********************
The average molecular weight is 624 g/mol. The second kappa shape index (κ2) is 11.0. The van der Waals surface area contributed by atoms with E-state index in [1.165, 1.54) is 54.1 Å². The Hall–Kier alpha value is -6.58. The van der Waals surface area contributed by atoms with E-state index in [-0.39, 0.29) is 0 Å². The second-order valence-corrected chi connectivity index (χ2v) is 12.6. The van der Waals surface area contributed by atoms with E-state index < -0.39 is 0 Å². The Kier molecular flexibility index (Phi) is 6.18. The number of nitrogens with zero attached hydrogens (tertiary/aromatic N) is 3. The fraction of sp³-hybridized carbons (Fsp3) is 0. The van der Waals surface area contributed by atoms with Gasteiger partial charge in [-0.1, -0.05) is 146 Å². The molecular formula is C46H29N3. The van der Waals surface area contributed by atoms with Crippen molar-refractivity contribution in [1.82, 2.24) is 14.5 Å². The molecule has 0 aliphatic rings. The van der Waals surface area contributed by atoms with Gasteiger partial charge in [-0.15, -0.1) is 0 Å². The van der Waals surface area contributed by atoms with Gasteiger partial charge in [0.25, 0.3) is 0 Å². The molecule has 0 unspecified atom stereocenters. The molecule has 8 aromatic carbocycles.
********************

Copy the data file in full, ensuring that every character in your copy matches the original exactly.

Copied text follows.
The average molecular weight is 624 g/mol. The second kappa shape index (κ2) is 11.0. The van der Waals surface area contributed by atoms with E-state index in [1.165, 1.54) is 54.1 Å². The Hall–Kier alpha value is -6.58. The van der Waals surface area contributed by atoms with E-state index in [-0.39, 0.29) is 0 Å². The second-order valence-corrected chi connectivity index (χ2v) is 12.6. The van der Waals surface area contributed by atoms with E-state index < -0.39 is 0 Å². The Kier molecular flexibility index (Phi) is 6.18. The number of nitrogens with zero attached hydrogens (tertiary/aromatic N) is 3. The fraction of sp³-hybridized carbons (Fsp3) is 0. The van der Waals surface area contributed by atoms with Gasteiger partial charge in [-0.1, -0.05) is 146 Å². The molecular formula is C46H29N3. The van der Waals surface area contributed by atoms with Crippen molar-refractivity contribution in [1.82, 2.24) is 14.5 Å². The molecule has 0 aliphatic rings. The van der Waals surface area contributed by atoms with Gasteiger partial charge in [-0.15, -0.1) is 0 Å². The van der Waals surface area contributed by atoms with Gasteiger partial charge in [0.25, 0.3) is 0 Å². The molecule has 0 unspecified atom stereocenters. The molecule has 8 aromatic carbocycles.